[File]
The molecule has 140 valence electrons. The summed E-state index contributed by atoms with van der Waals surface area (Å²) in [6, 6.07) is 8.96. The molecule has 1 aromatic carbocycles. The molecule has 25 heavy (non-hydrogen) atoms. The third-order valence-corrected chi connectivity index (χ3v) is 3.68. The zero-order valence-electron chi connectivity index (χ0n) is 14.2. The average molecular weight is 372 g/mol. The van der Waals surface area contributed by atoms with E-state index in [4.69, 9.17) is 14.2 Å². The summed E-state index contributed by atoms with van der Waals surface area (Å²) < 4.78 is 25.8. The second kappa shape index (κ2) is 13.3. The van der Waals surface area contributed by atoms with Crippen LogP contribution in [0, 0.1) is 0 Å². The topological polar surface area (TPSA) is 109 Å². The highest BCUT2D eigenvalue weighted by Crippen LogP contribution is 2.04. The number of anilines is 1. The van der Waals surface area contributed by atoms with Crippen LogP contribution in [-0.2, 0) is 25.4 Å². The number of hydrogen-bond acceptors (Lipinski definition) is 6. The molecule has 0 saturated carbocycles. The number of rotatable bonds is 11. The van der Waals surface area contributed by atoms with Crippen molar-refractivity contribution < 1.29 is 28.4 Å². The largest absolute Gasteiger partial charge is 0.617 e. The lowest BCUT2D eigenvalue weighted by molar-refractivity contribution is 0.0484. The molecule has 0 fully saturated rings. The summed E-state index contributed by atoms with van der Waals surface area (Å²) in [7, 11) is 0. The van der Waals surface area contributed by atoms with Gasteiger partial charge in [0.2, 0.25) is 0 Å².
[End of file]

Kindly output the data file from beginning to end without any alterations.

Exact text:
The molecule has 140 valence electrons. The summed E-state index contributed by atoms with van der Waals surface area (Å²) in [6, 6.07) is 8.96. The molecule has 1 aromatic carbocycles. The molecule has 25 heavy (non-hydrogen) atoms. The third-order valence-corrected chi connectivity index (χ3v) is 3.68. The zero-order valence-electron chi connectivity index (χ0n) is 14.2. The average molecular weight is 372 g/mol. The van der Waals surface area contributed by atoms with E-state index in [4.69, 9.17) is 14.2 Å². The summed E-state index contributed by atoms with van der Waals surface area (Å²) < 4.78 is 25.8. The second kappa shape index (κ2) is 13.3. The van der Waals surface area contributed by atoms with Crippen LogP contribution in [0, 0.1) is 0 Å². The topological polar surface area (TPSA) is 109 Å². The highest BCUT2D eigenvalue weighted by Crippen LogP contribution is 2.04. The number of anilines is 1. The van der Waals surface area contributed by atoms with Crippen LogP contribution in [-0.2, 0) is 25.4 Å². The number of hydrogen-bond acceptors (Lipinski definition) is 6. The molecule has 0 saturated carbocycles. The number of rotatable bonds is 11. The van der Waals surface area contributed by atoms with Crippen molar-refractivity contribution < 1.29 is 28.4 Å². The largest absolute Gasteiger partial charge is 0.617 e. The lowest BCUT2D eigenvalue weighted by molar-refractivity contribution is 0.0484. The molecule has 0 fully saturated rings. The summed E-state index contributed by atoms with van der Waals surface area (Å²) in [7, 11) is 0. The van der Waals surface area contributed by atoms with Gasteiger partial charge in [0.2, 0.25) is 0 Å².